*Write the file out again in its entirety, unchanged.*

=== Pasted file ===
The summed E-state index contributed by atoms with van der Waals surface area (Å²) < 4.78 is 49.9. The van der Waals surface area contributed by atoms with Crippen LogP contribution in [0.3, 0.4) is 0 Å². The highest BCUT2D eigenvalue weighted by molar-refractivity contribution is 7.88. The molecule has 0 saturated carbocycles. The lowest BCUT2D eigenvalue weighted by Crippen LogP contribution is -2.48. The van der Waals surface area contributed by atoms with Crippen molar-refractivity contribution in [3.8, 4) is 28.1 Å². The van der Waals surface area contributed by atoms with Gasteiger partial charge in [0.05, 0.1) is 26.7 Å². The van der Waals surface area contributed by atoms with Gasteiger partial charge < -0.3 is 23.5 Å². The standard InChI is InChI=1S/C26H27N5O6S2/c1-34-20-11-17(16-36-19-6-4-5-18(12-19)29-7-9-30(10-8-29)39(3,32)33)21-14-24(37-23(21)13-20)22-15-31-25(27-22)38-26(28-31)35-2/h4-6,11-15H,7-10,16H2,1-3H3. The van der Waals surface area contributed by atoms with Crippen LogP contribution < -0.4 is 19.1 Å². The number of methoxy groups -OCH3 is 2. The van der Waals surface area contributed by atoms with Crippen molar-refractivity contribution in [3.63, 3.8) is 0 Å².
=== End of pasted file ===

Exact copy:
The summed E-state index contributed by atoms with van der Waals surface area (Å²) < 4.78 is 49.9. The van der Waals surface area contributed by atoms with Crippen LogP contribution in [0.3, 0.4) is 0 Å². The highest BCUT2D eigenvalue weighted by molar-refractivity contribution is 7.88. The molecule has 0 saturated carbocycles. The lowest BCUT2D eigenvalue weighted by Crippen LogP contribution is -2.48. The van der Waals surface area contributed by atoms with Crippen molar-refractivity contribution in [3.8, 4) is 28.1 Å². The van der Waals surface area contributed by atoms with Gasteiger partial charge in [0.05, 0.1) is 26.7 Å². The van der Waals surface area contributed by atoms with Gasteiger partial charge < -0.3 is 23.5 Å². The standard InChI is InChI=1S/C26H27N5O6S2/c1-34-20-11-17(16-36-19-6-4-5-18(12-19)29-7-9-30(10-8-29)39(3,32)33)21-14-24(37-23(21)13-20)22-15-31-25(27-22)38-26(28-31)35-2/h4-6,11-15H,7-10,16H2,1-3H3. The van der Waals surface area contributed by atoms with Crippen LogP contribution < -0.4 is 19.1 Å². The number of methoxy groups -OCH3 is 2. The van der Waals surface area contributed by atoms with Crippen molar-refractivity contribution in [3.63, 3.8) is 0 Å².